Q) What were your childhood/teenage favourite reads?

A) My first favourite book was King Arthur and the Round Table by Alice M. Hadfield, given to me by my grandpa, along with some small plastic knights to play with! I loved it, but was so baffled and upset that Lancelot and Guinevere had to ruin things in a way that, as a child, I couldn’t really grasp..!

As a teenager I loved E.M. Forster, the gentle optimism and what seemed like a hope for the human spirit, weighed down by the foolish expectations of society. Humanely romantic, if a little heavily Empire era.

And here is a question: I read a Puffin book, I think it was in translation from Polish. It was certainly set in Poland, I think during World War Two. There were three or four boys, and they may have been helping someone hide from the occupying Germans. There was a mill where they would meet up. The cover had a painting that I remember as being Stanley Spencer-esque. I can’t remember what it was called, but would love to find it again – any clues anyone?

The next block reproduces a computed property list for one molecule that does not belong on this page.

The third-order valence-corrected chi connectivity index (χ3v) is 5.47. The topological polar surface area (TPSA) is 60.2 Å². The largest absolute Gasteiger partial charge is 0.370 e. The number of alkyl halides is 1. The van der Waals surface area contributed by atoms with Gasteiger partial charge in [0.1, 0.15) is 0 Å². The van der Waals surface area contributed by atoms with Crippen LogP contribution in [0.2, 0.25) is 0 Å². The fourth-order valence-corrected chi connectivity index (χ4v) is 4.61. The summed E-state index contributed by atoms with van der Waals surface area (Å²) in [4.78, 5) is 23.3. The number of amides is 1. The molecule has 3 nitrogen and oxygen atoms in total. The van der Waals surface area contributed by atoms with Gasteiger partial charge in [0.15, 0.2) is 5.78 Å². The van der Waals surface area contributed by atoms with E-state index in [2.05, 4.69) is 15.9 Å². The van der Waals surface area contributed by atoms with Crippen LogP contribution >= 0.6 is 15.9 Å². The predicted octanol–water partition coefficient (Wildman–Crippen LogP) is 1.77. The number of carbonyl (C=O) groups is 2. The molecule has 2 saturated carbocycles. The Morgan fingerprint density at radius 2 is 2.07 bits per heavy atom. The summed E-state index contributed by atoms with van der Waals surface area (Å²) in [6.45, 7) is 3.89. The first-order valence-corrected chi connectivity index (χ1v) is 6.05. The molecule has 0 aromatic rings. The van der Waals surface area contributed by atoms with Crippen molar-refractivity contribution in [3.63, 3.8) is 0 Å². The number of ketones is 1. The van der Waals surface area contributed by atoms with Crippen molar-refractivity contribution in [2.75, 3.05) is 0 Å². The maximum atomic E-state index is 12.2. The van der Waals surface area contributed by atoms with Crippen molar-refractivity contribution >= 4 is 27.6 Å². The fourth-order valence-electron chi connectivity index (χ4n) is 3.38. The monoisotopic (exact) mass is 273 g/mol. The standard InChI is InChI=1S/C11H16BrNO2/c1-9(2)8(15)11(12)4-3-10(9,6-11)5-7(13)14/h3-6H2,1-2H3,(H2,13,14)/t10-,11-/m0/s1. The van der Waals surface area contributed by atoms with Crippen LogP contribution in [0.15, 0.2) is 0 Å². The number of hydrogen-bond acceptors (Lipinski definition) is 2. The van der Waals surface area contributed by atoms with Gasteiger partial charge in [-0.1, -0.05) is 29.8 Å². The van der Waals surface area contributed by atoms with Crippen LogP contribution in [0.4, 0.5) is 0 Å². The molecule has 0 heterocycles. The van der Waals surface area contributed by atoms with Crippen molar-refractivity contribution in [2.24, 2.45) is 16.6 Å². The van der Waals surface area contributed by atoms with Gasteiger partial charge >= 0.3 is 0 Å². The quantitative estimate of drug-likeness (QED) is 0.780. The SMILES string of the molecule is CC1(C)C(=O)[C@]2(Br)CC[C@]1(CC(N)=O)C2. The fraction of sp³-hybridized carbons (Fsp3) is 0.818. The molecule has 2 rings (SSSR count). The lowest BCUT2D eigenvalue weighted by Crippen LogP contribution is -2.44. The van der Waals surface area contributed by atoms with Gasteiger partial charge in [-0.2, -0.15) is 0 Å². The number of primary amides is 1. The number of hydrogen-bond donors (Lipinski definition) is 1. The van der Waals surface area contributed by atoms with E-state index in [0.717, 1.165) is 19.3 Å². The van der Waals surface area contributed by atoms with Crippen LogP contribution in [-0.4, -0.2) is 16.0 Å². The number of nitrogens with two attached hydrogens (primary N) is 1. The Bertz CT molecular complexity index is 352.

Q) What has been your favourite moment of being a published author?

A) It is still a very new thing so I don’t have many experiences to go on. All of them have been fantastic and weirdly dreamy. Today, being official publication day, I will have the book launch; my daughter Lilian is a wonderful dance and spoken word artist and she has made a performance based on the words of Caitlin in Twice the Speed of Dark. I cannot wait to see that – I will report back!

Q) Who has been your source of support/encouragement, throughout the writing process?

A) One of the best resources an Unbound author has is the other Unbound authors. We gather on our Facebook page to whinge and wa-hay in equal measure. It is wonderful to have access to more experienced writers. And it is also great to have a place to moan, when you’ve already banged on until your partner is sick of hearing it, about how difficult x is or how unfathomable y is.

I don’t know how I would’ve coped without friends and family and my husband Pierre.

LA: Thank you for these questions Abby!

LA
Lulu Allison
Authors links:
My website: https://luluallison.net
Twitter: @lrallison77
Instagram: @lrallison77
Facebook: https://www.facebook.com/writerLRAllison/

Author bio:

Lulu Allison studied at Central St Martin’s School of Art. She then travelled and lived abroad for a number of years, playing in bands in New Zealand, teaching scuba diving in Fiji, making spectacle hinges in a factory in Germany before settling in Brighton. She exhibited her art and worked as a community artist for Towner Gallery and Fabrica Gallery whilst raising two children.